The ocean depths hold many secrets. Marine biologist Siobhán (Hermione Corfield) has devoted her young career to studying the patterns of ocean life in an effort to take the mystery out of the sea. Little does she know that a sea creature awaits her, beyond the scope of anything she has ever studied or could ever know.
Siobhán joins a fishing trawler manned by married couple Freya (Connie Nielsen) and Gerard (Dougray Scott). Fisherman are incredibly superstitious and Siobhán’s red hair is a sign that they’re in for some bad luck. Also on the vessel are a trio of fisherman Sudi (Eli Bouakaze), Johnny (Jack Hickey) and Ciara (Olwen Fouere) as well as fellow scientist Omid (Ardalan Esmaili). Siobhán is quiet, serious and anti-social and the spirited Johnny starts to bring her out of her shell. The bad luck rears its ugly head when a luminous creature that spews a blue slime, latches its tentacles onto the boat. Siobhán, the only one on board equipped for scuba diving, meets the creature face to face. The shipmates soon learn that the creature has wiped out the crew of another trawler and they’re next. One by one the creature exposes its blue slime into open wounds, laying its eggs that explode out of its victims. Will the crew be able to escape in time before the creature infects them all?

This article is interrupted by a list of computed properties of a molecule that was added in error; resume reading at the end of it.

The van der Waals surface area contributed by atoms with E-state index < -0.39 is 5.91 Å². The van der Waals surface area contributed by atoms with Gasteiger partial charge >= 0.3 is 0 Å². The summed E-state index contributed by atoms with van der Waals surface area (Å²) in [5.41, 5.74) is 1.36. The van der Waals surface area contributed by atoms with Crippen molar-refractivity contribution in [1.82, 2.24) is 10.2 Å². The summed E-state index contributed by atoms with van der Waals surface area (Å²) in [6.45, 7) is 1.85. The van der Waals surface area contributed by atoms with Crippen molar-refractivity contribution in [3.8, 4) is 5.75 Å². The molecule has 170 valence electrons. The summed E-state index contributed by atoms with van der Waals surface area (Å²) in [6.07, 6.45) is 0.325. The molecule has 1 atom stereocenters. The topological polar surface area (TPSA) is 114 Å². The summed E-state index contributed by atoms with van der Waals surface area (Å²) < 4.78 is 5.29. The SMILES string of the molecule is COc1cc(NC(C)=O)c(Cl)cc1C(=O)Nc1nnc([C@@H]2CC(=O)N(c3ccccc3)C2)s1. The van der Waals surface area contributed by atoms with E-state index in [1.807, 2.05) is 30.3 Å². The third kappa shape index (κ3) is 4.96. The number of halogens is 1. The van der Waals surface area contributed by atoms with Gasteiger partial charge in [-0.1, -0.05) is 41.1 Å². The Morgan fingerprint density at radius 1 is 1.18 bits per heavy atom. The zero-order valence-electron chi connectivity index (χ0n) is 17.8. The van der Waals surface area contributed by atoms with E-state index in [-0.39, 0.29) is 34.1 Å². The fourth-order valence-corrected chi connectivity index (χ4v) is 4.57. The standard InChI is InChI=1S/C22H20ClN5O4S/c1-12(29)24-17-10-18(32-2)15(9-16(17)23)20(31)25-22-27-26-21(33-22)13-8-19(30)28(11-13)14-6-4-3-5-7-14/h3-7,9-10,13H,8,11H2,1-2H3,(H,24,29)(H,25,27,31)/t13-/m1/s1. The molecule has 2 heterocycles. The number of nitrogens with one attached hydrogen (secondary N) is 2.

Sea Fever feels both classic and brand new. It’s in the same vein of those classic sci-fi thrillers where the creature serves a vessel to help tell a very human story. Writer and director Neasa Hardiman offers a slick and emotionally devastating story. There are so many themes that come bubbling up to the surface. Man versus nature, fear of the unknown, the importance of social bonds, and self-sacrifice for a greater cause.
There are no stereotypes. Everyone is their own character, true to themselves and not a pawn for the sake of the story. Siobhán is a fascinating protagonist and Hermione Corfield does her justice. Studious, smart and emotionally distant, we see her grow over time as she becomes the film’s hero. It’s great to see what a woman director/writer can do with a science fiction story featuring a strong female lead. Sea Fever had me enthralled. I usually don’t go for this genre but I’m glad I took a chance on this film. It’s thrilling in a quiet way. It’s not splashy, doesn’t depend on elaborate action sequences or fancy special effects (although the special effects it does have are pretty slick). Instead it latches on to its characters and won’t let go.